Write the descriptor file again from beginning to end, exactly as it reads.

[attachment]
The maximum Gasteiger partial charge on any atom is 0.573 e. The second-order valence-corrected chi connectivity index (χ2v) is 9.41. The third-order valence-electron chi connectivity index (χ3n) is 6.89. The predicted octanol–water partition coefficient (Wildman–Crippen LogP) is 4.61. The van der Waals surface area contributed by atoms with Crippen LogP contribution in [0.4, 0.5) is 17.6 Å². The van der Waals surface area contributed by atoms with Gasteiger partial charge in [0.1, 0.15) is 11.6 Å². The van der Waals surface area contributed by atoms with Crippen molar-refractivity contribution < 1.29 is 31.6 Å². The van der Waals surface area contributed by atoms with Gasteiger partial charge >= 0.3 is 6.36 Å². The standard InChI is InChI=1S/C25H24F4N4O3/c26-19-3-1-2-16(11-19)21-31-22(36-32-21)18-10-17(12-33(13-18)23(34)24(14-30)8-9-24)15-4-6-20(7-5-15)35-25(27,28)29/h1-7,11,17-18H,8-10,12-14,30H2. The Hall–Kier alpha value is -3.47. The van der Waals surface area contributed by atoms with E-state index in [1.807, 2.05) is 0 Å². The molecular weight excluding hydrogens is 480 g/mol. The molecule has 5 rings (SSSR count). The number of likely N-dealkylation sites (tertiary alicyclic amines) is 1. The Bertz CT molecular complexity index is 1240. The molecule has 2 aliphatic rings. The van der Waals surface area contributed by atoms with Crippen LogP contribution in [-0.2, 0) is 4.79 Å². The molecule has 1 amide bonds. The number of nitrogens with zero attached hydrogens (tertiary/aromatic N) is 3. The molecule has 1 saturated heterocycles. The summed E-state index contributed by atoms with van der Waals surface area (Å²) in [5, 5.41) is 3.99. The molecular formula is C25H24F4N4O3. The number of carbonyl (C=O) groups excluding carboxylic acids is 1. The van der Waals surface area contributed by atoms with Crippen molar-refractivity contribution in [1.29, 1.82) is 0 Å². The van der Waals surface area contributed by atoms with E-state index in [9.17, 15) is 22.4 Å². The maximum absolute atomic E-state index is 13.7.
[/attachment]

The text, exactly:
The maximum Gasteiger partial charge on any atom is 0.573 e. The second-order valence-corrected chi connectivity index (χ2v) is 9.41. The third-order valence-electron chi connectivity index (χ3n) is 6.89. The predicted octanol–water partition coefficient (Wildman–Crippen LogP) is 4.61. The van der Waals surface area contributed by atoms with Crippen LogP contribution in [0.4, 0.5) is 17.6 Å². The van der Waals surface area contributed by atoms with Gasteiger partial charge in [0.1, 0.15) is 11.6 Å². The van der Waals surface area contributed by atoms with Crippen molar-refractivity contribution < 1.29 is 31.6 Å². The van der Waals surface area contributed by atoms with Gasteiger partial charge >= 0.3 is 6.36 Å². The standard InChI is InChI=1S/C25H24F4N4O3/c26-19-3-1-2-16(11-19)21-31-22(36-32-21)18-10-17(12-33(13-18)23(34)24(14-30)8-9-24)15-4-6-20(7-5-15)35-25(27,28)29/h1-7,11,17-18H,8-10,12-14,30H2. The Hall–Kier alpha value is -3.47. The van der Waals surface area contributed by atoms with E-state index in [1.807, 2.05) is 0 Å². The molecular weight excluding hydrogens is 480 g/mol. The molecule has 5 rings (SSSR count). The number of likely N-dealkylation sites (tertiary alicyclic amines) is 1. The Bertz CT molecular complexity index is 1240. The molecule has 2 aliphatic rings. The van der Waals surface area contributed by atoms with Crippen LogP contribution in [-0.2, 0) is 4.79 Å². The molecule has 1 amide bonds. The number of nitrogens with zero attached hydrogens (tertiary/aromatic N) is 3. The molecule has 1 saturated heterocycles. The summed E-state index contributed by atoms with van der Waals surface area (Å²) in [5, 5.41) is 3.99. The molecular formula is C25H24F4N4O3. The number of carbonyl (C=O) groups excluding carboxylic acids is 1. The van der Waals surface area contributed by atoms with Crippen molar-refractivity contribution in [1.29, 1.82) is 0 Å². The van der Waals surface area contributed by atoms with E-state index in [9.17, 15) is 22.4 Å². The maximum absolute atomic E-state index is 13.7.